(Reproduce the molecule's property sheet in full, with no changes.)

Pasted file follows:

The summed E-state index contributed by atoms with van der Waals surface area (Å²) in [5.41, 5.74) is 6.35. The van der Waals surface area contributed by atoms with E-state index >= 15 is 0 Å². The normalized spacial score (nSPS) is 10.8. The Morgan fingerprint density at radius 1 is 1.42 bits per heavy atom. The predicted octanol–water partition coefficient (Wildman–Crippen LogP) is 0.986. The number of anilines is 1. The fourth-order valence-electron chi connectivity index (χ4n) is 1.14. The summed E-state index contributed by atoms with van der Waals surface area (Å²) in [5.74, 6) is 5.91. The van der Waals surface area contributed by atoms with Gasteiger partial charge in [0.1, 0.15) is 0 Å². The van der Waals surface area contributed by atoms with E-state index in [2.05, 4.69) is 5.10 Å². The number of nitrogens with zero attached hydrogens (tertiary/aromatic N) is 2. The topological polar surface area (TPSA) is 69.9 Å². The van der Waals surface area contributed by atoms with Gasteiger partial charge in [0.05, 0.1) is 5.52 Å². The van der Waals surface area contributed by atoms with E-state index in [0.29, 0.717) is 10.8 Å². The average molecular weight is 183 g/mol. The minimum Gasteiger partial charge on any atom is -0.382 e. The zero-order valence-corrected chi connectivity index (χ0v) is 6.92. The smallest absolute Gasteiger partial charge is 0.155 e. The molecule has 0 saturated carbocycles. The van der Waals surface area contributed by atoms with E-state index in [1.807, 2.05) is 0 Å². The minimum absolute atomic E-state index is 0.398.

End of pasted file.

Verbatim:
The summed E-state index contributed by atoms with van der Waals surface area (Å²) in [5.41, 5.74) is 6.35. The van der Waals surface area contributed by atoms with E-state index >= 15 is 0 Å². The normalized spacial score (nSPS) is 10.8. The Morgan fingerprint density at radius 1 is 1.42 bits per heavy atom. The predicted octanol–water partition coefficient (Wildman–Crippen LogP) is 0.986. The number of anilines is 1. The fourth-order valence-electron chi connectivity index (χ4n) is 1.14. The summed E-state index contributed by atoms with van der Waals surface area (Å²) in [5.74, 6) is 5.91. The van der Waals surface area contributed by atoms with Gasteiger partial charge in [0.1, 0.15) is 0 Å². The van der Waals surface area contributed by atoms with E-state index in [2.05, 4.69) is 5.10 Å². The number of nitrogens with zero attached hydrogens (tertiary/aromatic N) is 2. The topological polar surface area (TPSA) is 69.9 Å². The van der Waals surface area contributed by atoms with Gasteiger partial charge in [0.05, 0.1) is 5.52 Å². The van der Waals surface area contributed by atoms with E-state index in [0.29, 0.717) is 10.8 Å². The average molecular weight is 183 g/mol. The minimum Gasteiger partial charge on any atom is -0.382 e. The zero-order valence-corrected chi connectivity index (χ0v) is 6.92. The smallest absolute Gasteiger partial charge is 0.155 e. The molecule has 0 saturated carbocycles. The van der Waals surface area contributed by atoms with E-state index in [1.807, 2.05) is 0 Å². The minimum absolute atomic E-state index is 0.398.